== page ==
These attributions of the two-dimensional plane were nonetheless, the primary considerations of fine art painters throughout the Modern Art era. Picasso thought extensively about how to honor the viewer of his works by not lying about the “surface” of his paintings. For him, his paintings were objects, having inherent qualities as objects, and painters who tried to elicit the world in a purely naturalistic way (as if a painting were a window to peer through) were liars. Hans Hofmann taught the principal insights that he gleaned from the painters that he knew in France (like Picasso) to his American students. He championed the idea of the “push/pull” in painting, which essentially meant that when the paint on the surface of your canvas began to look like it receded into space, you pulled it forward; conversely, when the paint appeared to extend from the surface, you pushed it back (ie. light colors extend, dark colors recede). In my opinion, Iturbide and Shore would probably agree about treating a photograph as if it were an object, likewise to a painting, before considering it as a stand-in for the real.
A painting by Hans Hofmann.
Therefore, if a photograph is inherently a fine art object, like a painting, then its morphology with paintings, sculpture, etc. is probably even broader. So what is art?
In my mind, art is strictly something, possibly the only thing, created by man that does not have a utilitarian purpose as its primary function. For instance, a car may have an evocative design, one that might even inspire, but its primary function is still to transport a person or people from one place to another. Thereby, a car is not art. However, a photograph by Andreas Gursky, like Rein II (pictured below), might have some usefulness as a decoration or as a commodity, but its primary purpose is to engage in an intellectual, rather than utilitarian, way with a viewer of it. It communicates a message, although not immediately obvious or universal, and if hung in a museum, the work might form a relationship based on contemplation and personal revelation with an infinite number of visitors. “The significant step from representational depiction to representational photographic design comes when the subject, the motif, is no longer shot for its own sake, but is demoted from its own meaning to the status of an object of the design intention. This is achieved by employing this productively and avoiding a mere photographic concretization of the object- the image of the person’s idea of this object and its relations to him.” -Otto Steinert, Andreas Gursky: Works 80-08 (26)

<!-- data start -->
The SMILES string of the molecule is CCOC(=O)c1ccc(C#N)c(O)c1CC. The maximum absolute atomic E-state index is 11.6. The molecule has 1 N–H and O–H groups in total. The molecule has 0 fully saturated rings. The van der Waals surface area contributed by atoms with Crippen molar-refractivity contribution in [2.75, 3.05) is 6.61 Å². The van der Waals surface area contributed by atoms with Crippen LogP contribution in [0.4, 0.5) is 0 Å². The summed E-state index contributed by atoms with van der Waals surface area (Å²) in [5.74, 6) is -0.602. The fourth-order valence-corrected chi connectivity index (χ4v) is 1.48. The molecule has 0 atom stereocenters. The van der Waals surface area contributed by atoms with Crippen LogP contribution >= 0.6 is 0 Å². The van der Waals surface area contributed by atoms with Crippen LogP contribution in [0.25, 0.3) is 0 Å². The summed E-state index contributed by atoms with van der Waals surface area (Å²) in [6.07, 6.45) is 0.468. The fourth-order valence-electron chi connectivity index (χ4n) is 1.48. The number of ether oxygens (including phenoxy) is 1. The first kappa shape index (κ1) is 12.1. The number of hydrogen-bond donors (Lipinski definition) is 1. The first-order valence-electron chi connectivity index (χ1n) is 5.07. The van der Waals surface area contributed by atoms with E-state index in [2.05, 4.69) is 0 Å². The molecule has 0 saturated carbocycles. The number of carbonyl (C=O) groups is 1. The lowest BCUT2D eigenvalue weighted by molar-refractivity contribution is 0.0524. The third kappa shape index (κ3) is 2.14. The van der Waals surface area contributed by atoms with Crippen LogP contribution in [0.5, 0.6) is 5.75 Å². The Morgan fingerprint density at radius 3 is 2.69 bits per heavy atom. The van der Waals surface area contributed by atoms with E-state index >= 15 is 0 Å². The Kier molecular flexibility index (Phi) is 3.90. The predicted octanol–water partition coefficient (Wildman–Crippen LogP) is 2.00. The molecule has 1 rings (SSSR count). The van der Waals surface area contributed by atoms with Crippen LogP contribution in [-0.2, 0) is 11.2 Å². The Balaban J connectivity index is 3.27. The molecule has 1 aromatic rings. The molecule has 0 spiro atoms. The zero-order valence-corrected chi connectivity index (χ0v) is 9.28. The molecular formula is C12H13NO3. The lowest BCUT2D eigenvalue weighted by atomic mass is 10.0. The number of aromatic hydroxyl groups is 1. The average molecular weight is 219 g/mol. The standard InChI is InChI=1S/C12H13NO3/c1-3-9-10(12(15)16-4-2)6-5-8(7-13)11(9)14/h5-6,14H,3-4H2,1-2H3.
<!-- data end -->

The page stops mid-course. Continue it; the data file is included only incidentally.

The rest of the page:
This is for me how art functions. If taken out of context, there is really very limited use for a work of art because art is not meant to serve humanity but rather to elevate it. A photographer whose fundamental concern is making art will take the time to conceptualize his or her imagery, a process by which “documentation” is seldom of chief importance.